Lichen myxedematosus, or papular mucinosis, is a skin disorder characterized by accumulation of mucin in the dermis. Lichen myxedematosus has been divided into 3 clinical forms: localized, disseminated, and generalized. Patients with localized lichen myxedematosus present with papular eruptions with a dermal deposition of mucin in a spotty fashion. Lichen myxedematosus has been associated with HIV infection.1-4 We present the case of a patient with HIV infection and lichen myxedematosus whose skin condition completely resolved with antiretroviral therapy.
A 45-year-old bisexual man presented with papular lesions on his chest and abdomen in February 2003. The lesions progressed, and in March 2003, a biopsy of the skin confirmed the diagnosis of lichen myxedematosus (Figure 1). In April 2003, oral herpes simplex and diarrhea developed. The result of subsequent testing for HIV antibody the same month was positive.
Figure 1. Biopsy from upper back in March 2003 showing focal mucinosis revealed by an increase of mucin deposits in dermis (arrow). (Stain and original magnification unknown.)
In June 2003, the patient was evaluated for initiating antiretroviral treatment. He had multiple small papular lesions on his chest and abdomen, and mostly on his back. Physical examination showed obesity and cervical lymphadenopathy, but there were no other abnormal findings. Laboratory findings revealed a white blood cell count of 3500/µL; hematocrit, 38.3%; platelet count, 105,000/µL; CD4+ cell count, 58/µL; and HIV RNA level, 100,000 copies/mL.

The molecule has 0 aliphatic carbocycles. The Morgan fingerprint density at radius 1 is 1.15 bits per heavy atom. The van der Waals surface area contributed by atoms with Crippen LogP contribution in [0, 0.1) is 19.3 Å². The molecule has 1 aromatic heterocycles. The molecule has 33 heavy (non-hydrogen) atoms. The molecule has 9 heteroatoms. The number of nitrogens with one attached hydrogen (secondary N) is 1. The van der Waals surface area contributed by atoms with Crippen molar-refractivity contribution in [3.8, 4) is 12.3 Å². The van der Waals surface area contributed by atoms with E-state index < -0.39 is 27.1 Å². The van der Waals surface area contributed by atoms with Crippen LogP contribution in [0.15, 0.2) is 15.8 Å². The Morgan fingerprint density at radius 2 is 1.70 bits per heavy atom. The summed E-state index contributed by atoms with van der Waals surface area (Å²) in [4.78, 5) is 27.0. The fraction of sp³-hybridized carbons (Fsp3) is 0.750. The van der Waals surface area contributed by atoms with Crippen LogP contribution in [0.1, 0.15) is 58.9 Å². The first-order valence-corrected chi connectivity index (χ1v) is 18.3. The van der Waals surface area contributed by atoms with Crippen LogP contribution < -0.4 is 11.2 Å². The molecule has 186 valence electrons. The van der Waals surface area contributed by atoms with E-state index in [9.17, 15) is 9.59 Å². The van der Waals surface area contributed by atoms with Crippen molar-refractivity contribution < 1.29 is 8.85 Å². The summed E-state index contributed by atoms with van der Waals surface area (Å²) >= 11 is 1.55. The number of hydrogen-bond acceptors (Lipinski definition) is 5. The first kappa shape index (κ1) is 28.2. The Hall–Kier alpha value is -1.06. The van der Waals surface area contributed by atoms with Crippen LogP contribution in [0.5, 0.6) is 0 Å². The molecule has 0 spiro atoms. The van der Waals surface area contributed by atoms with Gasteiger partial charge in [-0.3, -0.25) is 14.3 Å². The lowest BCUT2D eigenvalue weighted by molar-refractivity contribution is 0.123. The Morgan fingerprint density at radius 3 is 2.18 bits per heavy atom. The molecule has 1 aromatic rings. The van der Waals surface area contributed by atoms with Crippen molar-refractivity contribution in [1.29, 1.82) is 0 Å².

He began a twice-daily antiretroviral regimen comprising the lopinavir(Drug information on lopinavir)/ritonavir coformulation 400/100 mg plus a zidovudine(Drug information on zidovudine)/ lamivudine(Drug information on lamivudine) fixed-dose combination 300/100 mg. In September 2003, the twice-daily zidovudine/lamivudine fixed-dose combination was replaced by a once-daily fixed-dose combination of tenofovir/emtricitabine 300/200 mg.
By late October 2003, 4 months after the start of antiretroviral therapy, the patient’s skin lesions had markedly diminished. In January 2004—after 7 months of antiretroviral therapy—the lesions has resolved completely. The results of a second skin biopsy in February 2004 showed no evidence of lichen myxedema tosus (Figure 2). The patient’s skin remains lesion-free to date, as of May 2007.
Figure 2. Biopsy from upper back in February 2004 does not show evidence of mucin or increase in the number of fibroblasts. (Stain and original magnification unknown.)
A PubMed search of the literature for published cases of lichen myxedematosus associated with HIV infection found reports of 16 cases. These cases, including ours reported here, are summarized in the Table. In these 17 cases, most patients were homosexual men (15 of 17); CD4+ cell counts of less than 100/µL were noted in 11 (69%) of the 16 whose CD4 count was known at the time of diagnosis of lichen myxedematosus. Two patients treated with zidovudine monotherapy experienced regression of their lesions over a 4-year period.2,3 Our patient, who received a more powerful antiretroviral regimen, had complete resolution of the lichen myxedematosus in 7 months. In the reported cases, homosexual sex and a CD4+ cell count below 100/µL stand out as unique characteristics.
The cause of lichen myxedematosus in persons with HIV infection remains unknown. Since 1992, when Ruiz-Rodriguez and colleagues4 reported the first case of lichen myxedematosus in an HIV-infected person, the options for the effective treatment of HIV infection have increased dramatically. The association of lichen myxedematosus with HIV infection warrants consideration of performing a skin biopsy to confirm the diagnosis in HIV-infected patients with papular lesions. Our experience with complete resolution in 7 months after highly active antiretroviral therapy suggests that lichen myxedematosus may be immunologically mediated.
No potential conflict of interest relevant to this article was reported by the authors.